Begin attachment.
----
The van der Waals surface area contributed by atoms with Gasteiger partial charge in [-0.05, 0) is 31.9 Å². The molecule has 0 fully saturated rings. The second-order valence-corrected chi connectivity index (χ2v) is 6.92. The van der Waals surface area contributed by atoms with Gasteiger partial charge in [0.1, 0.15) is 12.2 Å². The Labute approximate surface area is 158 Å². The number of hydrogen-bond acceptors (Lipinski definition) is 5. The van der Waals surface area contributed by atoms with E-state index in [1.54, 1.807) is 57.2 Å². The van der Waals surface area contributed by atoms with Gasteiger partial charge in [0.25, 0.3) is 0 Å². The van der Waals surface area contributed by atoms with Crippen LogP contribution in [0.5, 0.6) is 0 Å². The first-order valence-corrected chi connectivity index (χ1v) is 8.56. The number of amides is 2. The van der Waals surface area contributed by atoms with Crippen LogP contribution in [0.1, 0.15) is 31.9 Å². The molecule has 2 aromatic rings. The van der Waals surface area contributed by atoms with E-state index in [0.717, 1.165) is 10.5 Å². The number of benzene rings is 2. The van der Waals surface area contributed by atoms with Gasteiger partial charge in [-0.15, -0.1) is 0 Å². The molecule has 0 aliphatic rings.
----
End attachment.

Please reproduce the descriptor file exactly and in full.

The van der Waals surface area contributed by atoms with Gasteiger partial charge in [-0.05, 0) is 31.9 Å². The molecule has 0 fully saturated rings. The second-order valence-corrected chi connectivity index (χ2v) is 6.92. The van der Waals surface area contributed by atoms with Gasteiger partial charge in [0.1, 0.15) is 12.2 Å². The Labute approximate surface area is 158 Å². The number of hydrogen-bond acceptors (Lipinski definition) is 5. The van der Waals surface area contributed by atoms with E-state index in [1.54, 1.807) is 57.2 Å². The van der Waals surface area contributed by atoms with Gasteiger partial charge in [0.25, 0.3) is 0 Å². The van der Waals surface area contributed by atoms with Crippen LogP contribution in [0.5, 0.6) is 0 Å². The first-order valence-corrected chi connectivity index (χ1v) is 8.56. The number of amides is 2. The van der Waals surface area contributed by atoms with Crippen LogP contribution in [0.1, 0.15) is 31.9 Å². The molecule has 2 aromatic rings. The van der Waals surface area contributed by atoms with E-state index in [0.717, 1.165) is 10.5 Å². The number of benzene rings is 2. The van der Waals surface area contributed by atoms with Gasteiger partial charge in [-0.15, -0.1) is 0 Å². The molecule has 0 aliphatic rings.